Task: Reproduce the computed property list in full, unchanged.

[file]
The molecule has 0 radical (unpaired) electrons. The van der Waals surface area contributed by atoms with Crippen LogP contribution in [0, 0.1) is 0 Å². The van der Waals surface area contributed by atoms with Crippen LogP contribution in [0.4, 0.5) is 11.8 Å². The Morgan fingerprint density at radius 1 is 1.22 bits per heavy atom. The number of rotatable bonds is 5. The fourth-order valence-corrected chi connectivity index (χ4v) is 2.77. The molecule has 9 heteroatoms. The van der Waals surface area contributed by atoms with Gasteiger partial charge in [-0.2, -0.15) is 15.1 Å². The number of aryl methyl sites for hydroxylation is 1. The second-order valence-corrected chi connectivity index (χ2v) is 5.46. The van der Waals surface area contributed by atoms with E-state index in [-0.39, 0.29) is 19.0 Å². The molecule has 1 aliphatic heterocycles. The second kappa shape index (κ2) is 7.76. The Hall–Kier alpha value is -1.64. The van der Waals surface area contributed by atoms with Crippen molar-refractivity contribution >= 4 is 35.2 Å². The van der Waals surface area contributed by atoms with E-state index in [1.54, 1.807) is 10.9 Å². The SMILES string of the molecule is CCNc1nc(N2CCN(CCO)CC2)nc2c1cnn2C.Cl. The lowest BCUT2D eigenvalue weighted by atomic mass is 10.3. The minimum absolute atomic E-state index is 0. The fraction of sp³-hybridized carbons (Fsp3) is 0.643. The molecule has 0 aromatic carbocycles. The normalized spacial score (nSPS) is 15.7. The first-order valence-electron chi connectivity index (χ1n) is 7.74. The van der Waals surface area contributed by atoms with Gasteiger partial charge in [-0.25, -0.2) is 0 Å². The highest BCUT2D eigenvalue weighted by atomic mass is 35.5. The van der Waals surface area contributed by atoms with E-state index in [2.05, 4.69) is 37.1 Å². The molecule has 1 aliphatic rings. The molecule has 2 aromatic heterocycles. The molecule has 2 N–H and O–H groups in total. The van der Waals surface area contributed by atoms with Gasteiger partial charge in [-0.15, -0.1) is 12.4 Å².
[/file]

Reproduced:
The molecule has 0 radical (unpaired) electrons. The van der Waals surface area contributed by atoms with Crippen LogP contribution in [0, 0.1) is 0 Å². The van der Waals surface area contributed by atoms with Crippen LogP contribution in [0.4, 0.5) is 11.8 Å². The Morgan fingerprint density at radius 1 is 1.22 bits per heavy atom. The number of rotatable bonds is 5. The fourth-order valence-corrected chi connectivity index (χ4v) is 2.77. The molecule has 9 heteroatoms. The van der Waals surface area contributed by atoms with Gasteiger partial charge in [-0.2, -0.15) is 15.1 Å². The number of aryl methyl sites for hydroxylation is 1. The second-order valence-corrected chi connectivity index (χ2v) is 5.46. The van der Waals surface area contributed by atoms with E-state index in [-0.39, 0.29) is 19.0 Å². The molecule has 1 aliphatic heterocycles. The second kappa shape index (κ2) is 7.76. The Hall–Kier alpha value is -1.64. The van der Waals surface area contributed by atoms with Crippen molar-refractivity contribution >= 4 is 35.2 Å². The van der Waals surface area contributed by atoms with E-state index in [1.54, 1.807) is 10.9 Å². The SMILES string of the molecule is CCNc1nc(N2CCN(CCO)CC2)nc2c1cnn2C.Cl. The lowest BCUT2D eigenvalue weighted by atomic mass is 10.3. The minimum absolute atomic E-state index is 0. The fraction of sp³-hybridized carbons (Fsp3) is 0.643. The molecule has 0 aromatic carbocycles. The normalized spacial score (nSPS) is 15.7. The first-order valence-electron chi connectivity index (χ1n) is 7.74. The van der Waals surface area contributed by atoms with Gasteiger partial charge in [-0.25, -0.2) is 0 Å². The highest BCUT2D eigenvalue weighted by atomic mass is 35.5. The van der Waals surface area contributed by atoms with E-state index in [2.05, 4.69) is 37.1 Å². The molecule has 1 aliphatic rings. The molecule has 2 aromatic heterocycles. The molecule has 2 N–H and O–H groups in total. The van der Waals surface area contributed by atoms with Gasteiger partial charge in [-0.15, -0.1) is 12.4 Å².